‘The Savage Instinct’ Blends Fact And Fiction To Make Very Real Horror – Book Review

July 2, 2021

Written by Capt McNeely

Georgia Division ZADF Twitter: @ZADF_ORG

I love historical fiction novels. I love seeing how the author takes reality and mixes it in with their fictional characters and ideas. Author Marjorie DeLuca’s use of the true horror story of the serial killer Mary Ann Cotton and blending it with the true horror of Clara’s abusive relationships not only makes for a strong plot, but a very heavy and dark, clever and truly wrenching horror novel. This plot does not feel like fiction, it feels real and hits real emotions. The friendship between Cotton and the fictional Clara makes so much sense and works so well within the novel that it is hard to see where the fiction and fact line is. Both women are desperate, troubled and damaged. The reasons are different, but we see a murderer and a victim bound together by their pain and loneliness. The plot is developed and well presented to make for a powerful book about freedom, pain, abuse and murder.
Mary Ann Cotton was executed for killing up to 21 people (Eight of her own children, seven stepchildren, her mother, three husbands, a lover – and an inconvenient friend). She was a monster and she was real. Mary Ann Cotton was terrifying person but as you read more about her back story in the Savage Instinct, you start to realize she is may not be the villain of the story. In this book DeLuca preferred to leave the questions about Cotton’s innocence open ended and we see the same human side of her that Clara sees. DeLuca creates characters with depth and layers that are so real that I felt actual sympathy and empathy mixed in with the horror and disgust of the crimes committed. Clara is not real, Mary Ann Cotton was, but DeLuca makes them both feel equally legitimate and equally alive.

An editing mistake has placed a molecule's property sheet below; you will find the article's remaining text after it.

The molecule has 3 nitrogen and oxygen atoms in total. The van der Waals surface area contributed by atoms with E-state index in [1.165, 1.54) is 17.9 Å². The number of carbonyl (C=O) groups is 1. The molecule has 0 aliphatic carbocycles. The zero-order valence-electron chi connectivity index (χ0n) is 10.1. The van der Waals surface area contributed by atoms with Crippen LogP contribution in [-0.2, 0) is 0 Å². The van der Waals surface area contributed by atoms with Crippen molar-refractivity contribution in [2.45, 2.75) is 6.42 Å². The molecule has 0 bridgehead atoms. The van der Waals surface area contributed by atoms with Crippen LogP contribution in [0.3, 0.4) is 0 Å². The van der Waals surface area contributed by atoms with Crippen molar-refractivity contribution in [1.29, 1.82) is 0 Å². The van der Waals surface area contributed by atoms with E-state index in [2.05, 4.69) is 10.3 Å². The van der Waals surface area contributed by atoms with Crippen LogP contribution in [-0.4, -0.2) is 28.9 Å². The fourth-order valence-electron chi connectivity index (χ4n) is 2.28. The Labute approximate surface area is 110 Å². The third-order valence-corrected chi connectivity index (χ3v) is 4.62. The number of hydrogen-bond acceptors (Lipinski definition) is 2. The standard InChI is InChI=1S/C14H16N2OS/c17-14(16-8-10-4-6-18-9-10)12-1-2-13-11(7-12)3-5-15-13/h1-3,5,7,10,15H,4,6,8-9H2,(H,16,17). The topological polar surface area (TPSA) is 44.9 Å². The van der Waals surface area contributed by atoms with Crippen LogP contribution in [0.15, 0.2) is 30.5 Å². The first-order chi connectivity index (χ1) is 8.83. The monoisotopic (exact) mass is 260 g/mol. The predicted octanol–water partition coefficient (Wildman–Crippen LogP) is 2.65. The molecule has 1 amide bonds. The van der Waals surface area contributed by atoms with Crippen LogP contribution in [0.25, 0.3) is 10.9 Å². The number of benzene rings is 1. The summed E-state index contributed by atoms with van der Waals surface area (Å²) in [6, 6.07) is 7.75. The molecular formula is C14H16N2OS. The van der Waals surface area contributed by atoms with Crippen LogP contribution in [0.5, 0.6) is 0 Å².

Marjorie DeLuca shows off her writing skills in this book. She expertly blends fact and fiction and makes a horror novel that isn’t based on things that go bump in the night, but instead, real horror and tragedy. How subjects like abuse, gaslighting, death, and mental health are presented is so well done. There is no glorification of anything and everything feels very real. The book is not only an impressively creative idea, but how it is brought to life is powerful, heavy, and painfully realistic.

I have very little that I could say I would change in this novel. I do wish that Mary Ann Cotton had a little more page time. She is a vital character to the story and represented so well in the novel, I just wish that there would have been more of her.
DeLuca has written a masterpiece in the genre and brought her ideas to life in an impressive way. The Savage Instinct is not a feel-good story, it is very difficult and infuriating to read. However, it is also one of the most powerful books I have ever read. It is a book which will stay with me for a very, very long time and I recommend you go here and buy it now.

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